When Mark Shuttleworth, founder of Ubuntu announced that the next version of the popular Linux, Ubuntu 11.04, would use Unity, instead of GNOME as its default desktop interface he shocked the Linux desktop community. Now, with the release of the Ubuntu 11.04 beta, we can get a real look at Unity.
Before going into that though, let me answer the question of why Ubuntu has decided to move from pure GNOME to the GNOME-based Unity. As Shuttleworth explained to the Ubuntu developers, “Lots of people are already committed to Unity–the community, desktop users, developers, and platform and hardware vendors.” In particular, he noted, “Original equipment manufacturers (OEMs) favor Unity. They’re happy to ship it.”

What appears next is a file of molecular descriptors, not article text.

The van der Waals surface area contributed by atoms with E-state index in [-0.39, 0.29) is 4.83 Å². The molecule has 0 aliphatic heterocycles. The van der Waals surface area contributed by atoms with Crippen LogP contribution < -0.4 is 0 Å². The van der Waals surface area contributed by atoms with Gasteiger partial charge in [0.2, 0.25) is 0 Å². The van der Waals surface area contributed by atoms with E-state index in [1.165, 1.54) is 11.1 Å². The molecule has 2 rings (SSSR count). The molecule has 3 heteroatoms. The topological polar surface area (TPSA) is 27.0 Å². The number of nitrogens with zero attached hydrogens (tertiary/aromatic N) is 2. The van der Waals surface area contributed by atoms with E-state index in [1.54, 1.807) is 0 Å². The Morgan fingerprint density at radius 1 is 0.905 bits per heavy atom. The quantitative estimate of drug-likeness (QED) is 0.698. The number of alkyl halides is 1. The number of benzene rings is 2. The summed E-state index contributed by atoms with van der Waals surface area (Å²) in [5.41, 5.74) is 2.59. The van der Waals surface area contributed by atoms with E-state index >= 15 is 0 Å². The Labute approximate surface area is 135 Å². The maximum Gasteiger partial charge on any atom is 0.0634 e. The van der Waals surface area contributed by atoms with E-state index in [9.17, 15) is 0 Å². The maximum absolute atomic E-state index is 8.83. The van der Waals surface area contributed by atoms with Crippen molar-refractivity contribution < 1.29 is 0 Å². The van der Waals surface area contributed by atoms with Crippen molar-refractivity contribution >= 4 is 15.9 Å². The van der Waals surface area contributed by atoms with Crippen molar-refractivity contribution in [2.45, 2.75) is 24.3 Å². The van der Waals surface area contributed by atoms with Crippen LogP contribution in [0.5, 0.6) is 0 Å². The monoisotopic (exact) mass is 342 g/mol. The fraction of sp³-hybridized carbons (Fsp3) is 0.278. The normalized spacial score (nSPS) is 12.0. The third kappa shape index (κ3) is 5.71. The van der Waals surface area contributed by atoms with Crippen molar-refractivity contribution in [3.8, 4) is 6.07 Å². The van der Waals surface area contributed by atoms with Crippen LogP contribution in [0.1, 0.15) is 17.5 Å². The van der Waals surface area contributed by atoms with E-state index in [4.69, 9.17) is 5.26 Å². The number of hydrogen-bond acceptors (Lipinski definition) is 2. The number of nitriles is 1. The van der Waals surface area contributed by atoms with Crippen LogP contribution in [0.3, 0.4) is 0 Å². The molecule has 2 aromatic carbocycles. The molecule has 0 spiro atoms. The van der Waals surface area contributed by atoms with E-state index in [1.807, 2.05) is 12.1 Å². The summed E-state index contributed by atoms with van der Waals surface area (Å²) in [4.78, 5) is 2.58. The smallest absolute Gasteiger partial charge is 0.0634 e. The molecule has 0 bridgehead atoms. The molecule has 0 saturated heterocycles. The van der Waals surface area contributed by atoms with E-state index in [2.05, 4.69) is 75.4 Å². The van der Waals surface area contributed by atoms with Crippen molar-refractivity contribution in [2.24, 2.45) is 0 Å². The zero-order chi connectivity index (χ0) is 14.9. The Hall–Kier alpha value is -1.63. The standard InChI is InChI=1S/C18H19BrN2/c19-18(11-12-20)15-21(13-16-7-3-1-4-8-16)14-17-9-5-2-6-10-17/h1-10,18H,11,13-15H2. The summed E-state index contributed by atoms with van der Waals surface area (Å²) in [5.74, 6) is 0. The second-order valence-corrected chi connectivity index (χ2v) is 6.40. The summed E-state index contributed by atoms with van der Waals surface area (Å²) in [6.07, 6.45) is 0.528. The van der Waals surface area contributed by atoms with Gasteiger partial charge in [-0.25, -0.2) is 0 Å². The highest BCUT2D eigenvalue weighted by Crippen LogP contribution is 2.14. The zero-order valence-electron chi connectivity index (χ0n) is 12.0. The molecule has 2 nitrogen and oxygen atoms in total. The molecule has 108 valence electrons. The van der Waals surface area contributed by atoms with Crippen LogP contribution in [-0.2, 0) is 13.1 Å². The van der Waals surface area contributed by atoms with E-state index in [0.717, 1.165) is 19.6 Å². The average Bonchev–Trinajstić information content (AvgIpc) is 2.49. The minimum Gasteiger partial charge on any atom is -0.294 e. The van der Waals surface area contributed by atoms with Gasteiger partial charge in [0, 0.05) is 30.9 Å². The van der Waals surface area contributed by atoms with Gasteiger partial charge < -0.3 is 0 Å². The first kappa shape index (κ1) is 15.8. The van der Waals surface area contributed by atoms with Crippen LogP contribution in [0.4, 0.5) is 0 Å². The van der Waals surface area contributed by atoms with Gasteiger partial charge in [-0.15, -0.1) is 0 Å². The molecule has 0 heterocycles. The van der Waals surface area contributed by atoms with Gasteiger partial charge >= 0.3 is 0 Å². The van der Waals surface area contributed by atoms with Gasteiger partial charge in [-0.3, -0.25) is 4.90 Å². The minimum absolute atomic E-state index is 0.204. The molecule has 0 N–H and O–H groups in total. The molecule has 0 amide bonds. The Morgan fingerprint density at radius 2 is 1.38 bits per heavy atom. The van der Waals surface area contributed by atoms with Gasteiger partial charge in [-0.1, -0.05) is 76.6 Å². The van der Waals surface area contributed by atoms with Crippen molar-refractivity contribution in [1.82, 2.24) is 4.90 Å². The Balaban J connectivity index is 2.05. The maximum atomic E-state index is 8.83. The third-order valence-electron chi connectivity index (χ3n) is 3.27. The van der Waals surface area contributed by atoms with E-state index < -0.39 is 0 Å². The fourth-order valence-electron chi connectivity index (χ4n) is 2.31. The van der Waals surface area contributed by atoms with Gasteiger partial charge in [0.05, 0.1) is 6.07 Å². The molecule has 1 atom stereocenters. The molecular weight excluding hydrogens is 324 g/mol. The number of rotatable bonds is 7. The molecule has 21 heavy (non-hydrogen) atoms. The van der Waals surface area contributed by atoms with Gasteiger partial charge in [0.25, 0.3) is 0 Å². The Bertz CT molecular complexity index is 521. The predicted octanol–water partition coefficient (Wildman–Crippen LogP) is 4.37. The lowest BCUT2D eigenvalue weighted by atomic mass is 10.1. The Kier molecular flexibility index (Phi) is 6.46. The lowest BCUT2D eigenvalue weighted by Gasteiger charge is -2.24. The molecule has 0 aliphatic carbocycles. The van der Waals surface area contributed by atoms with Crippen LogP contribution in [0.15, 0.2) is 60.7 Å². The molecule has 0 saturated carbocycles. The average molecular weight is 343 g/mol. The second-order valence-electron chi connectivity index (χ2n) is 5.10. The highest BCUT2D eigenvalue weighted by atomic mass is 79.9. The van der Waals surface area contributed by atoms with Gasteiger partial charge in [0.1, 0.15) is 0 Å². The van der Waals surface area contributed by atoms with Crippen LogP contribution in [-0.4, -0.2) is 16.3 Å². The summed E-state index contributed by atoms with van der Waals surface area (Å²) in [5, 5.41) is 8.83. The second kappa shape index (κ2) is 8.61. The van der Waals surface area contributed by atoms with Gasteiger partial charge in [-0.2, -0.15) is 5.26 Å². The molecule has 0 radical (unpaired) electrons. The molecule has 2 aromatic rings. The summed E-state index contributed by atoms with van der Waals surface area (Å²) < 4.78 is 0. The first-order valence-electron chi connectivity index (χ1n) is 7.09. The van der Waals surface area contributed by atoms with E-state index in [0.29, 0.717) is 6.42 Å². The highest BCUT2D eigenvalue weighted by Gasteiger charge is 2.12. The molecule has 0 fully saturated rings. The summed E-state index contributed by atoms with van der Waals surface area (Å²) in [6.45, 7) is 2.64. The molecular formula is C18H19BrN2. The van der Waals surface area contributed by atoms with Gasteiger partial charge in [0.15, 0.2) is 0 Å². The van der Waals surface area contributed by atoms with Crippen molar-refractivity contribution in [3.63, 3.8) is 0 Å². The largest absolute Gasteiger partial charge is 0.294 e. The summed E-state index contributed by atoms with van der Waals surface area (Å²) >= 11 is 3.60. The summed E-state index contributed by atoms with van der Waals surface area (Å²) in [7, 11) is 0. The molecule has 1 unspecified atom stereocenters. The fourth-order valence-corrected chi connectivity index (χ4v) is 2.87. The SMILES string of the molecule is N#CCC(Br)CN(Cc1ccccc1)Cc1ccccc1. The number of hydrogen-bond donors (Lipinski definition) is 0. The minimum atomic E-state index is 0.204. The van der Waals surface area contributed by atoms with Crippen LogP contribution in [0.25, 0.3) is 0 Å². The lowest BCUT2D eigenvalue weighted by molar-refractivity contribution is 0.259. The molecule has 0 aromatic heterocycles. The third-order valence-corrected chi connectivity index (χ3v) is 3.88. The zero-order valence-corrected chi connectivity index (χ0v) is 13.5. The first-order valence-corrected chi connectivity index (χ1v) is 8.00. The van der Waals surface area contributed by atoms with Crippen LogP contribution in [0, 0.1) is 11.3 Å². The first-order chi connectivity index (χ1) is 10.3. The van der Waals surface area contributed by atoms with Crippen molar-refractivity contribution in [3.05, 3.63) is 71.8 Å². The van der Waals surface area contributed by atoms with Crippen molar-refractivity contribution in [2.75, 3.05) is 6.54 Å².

That last part is important. Shuttleworth has told me that Dell, which he said had sold several million Ubuntu desktops, laptops, and netbooks, supports the project. In addition, Canonical has desktop deals in place with Lenovo and Acer. These arrangements may lead to these, and other, major PC OEMs finally releasing Ubuntu desktops in the U.S and European markets.
In short, Unity is Shuttleworth, and Ubuntu’s attempt, to capture not just a bigger share of the now stagnant desktop market. Its Ubuntu’s shot at capturing a lion’s share of the netbook, desktop, tablet, and smartphone markets. The master idea is that users, and OEMs, will want one interface for all user devices. Or, as Shuttleworth put it, “There will be no fault-line for OEMs between desktops.”